PWC student Eileen Magill shares a personal reflection on her mother’s experience with Celiac disease.
I must have been 12 or 13 when I realized my mom wasn’t well. She was showing signs of illness before then, but I had been too consumed with teenage affairs to notice. She was Superwoman, and to a naïve 13 year old, Superwoman could defeat any and every type of adversity.
In her 20’s, she was nothing short of stunning. She had thick brown hair, a flawless tan the colour of beach sand, and the body of a supermodel. But most importantly, she was healthy.
When she was 35, she was finally diagnosed with Celiac disease, but was sick for a long time before then. For years, she experienced massive weight loss, chronic pain, constant fatigue, anemia, and confusion. I remember at one point she had become so thin and fragile that I could see the bones protruding from her skin. Her face had developed so many wrinkles and her hair had grown so gray that people were astonished when shown photos of her in her 20’s. She was hospitalized 18 times before doctors finally discovered what was wrong with her. But by then, it was already too late. The Celiac had already eaten away at her digestive tract and it can now never be repaired.
Celiac disease causes the immune system to mistake gluten as a toxin and therefore sends out immunities to attack it in the intestines, destroying them in the process. It causes both physical and mental breakdown – nausea, pain, weight loss, dental enamel, depression, anxiety, irritability, and more.
The day I learned how serious my mom’s illness was, we were baking a cake for my 13th birthday. We were laughing at something my little sister did when my mom sneezed and cake batter flew and showered her face – her mouth, her nose, her skin – with gluten. We knew she wasn’t allowed to consume it, but we were ignorant of the consequences if she did.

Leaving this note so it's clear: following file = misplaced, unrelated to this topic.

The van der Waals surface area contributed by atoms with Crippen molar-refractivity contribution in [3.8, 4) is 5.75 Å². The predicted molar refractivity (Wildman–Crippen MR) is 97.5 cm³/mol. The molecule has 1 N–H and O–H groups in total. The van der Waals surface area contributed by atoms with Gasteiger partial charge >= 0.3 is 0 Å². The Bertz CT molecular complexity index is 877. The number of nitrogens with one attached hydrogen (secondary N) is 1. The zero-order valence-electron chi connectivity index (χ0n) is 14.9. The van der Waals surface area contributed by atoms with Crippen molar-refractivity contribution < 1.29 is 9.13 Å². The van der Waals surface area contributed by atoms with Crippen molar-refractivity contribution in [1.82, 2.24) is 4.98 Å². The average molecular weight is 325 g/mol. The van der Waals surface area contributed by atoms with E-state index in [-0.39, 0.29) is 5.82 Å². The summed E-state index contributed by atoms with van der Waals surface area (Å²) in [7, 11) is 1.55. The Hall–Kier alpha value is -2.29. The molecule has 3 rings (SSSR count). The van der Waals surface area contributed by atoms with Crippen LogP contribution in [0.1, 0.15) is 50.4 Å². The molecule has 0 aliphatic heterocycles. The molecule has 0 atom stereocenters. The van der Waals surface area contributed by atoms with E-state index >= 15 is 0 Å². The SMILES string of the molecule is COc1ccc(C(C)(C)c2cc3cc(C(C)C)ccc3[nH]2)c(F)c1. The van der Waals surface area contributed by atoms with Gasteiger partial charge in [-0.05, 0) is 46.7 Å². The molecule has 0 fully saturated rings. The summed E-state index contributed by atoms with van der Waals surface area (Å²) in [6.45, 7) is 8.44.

Later that day, my friends and I were playing video games on my Nintendo 64 when I heard a big bang from upstairs. I ran up to discover that my mom had fallen over in pain and was too confused to find her way to the bedroom. Terrified, I called an ambulance and they arrived right away. I felt just as confused as my mom when I finally realized the source of her pain– the cake batter she had accidentally inhaled earlier was quite literally destroying her. Gluten was her kryptonite.
Today, my mom is much more careful around gluten, but even a crumb the size of a grain of salt can trigger an episode of violent illness, confusion, weakness, suffering.
While I was home visiting her this past weekend, I tagged along to one of her doctor’s appointments. I learned that her Celiac had progressed so much that it created other health problems such as hypothyroidism and collagenous colitis.
She doesn’t tell anyone about her illnesses because she doesn’t want them to think any differently of her. “My having Celiac may limit me from doing the same things as other people” she says. “But it will never change the one thing I really care about – my ability to be a good mother.” And she is right. She doesn’t let her kryptonite disable her. She has and will continue to be my mom, the Superwoman.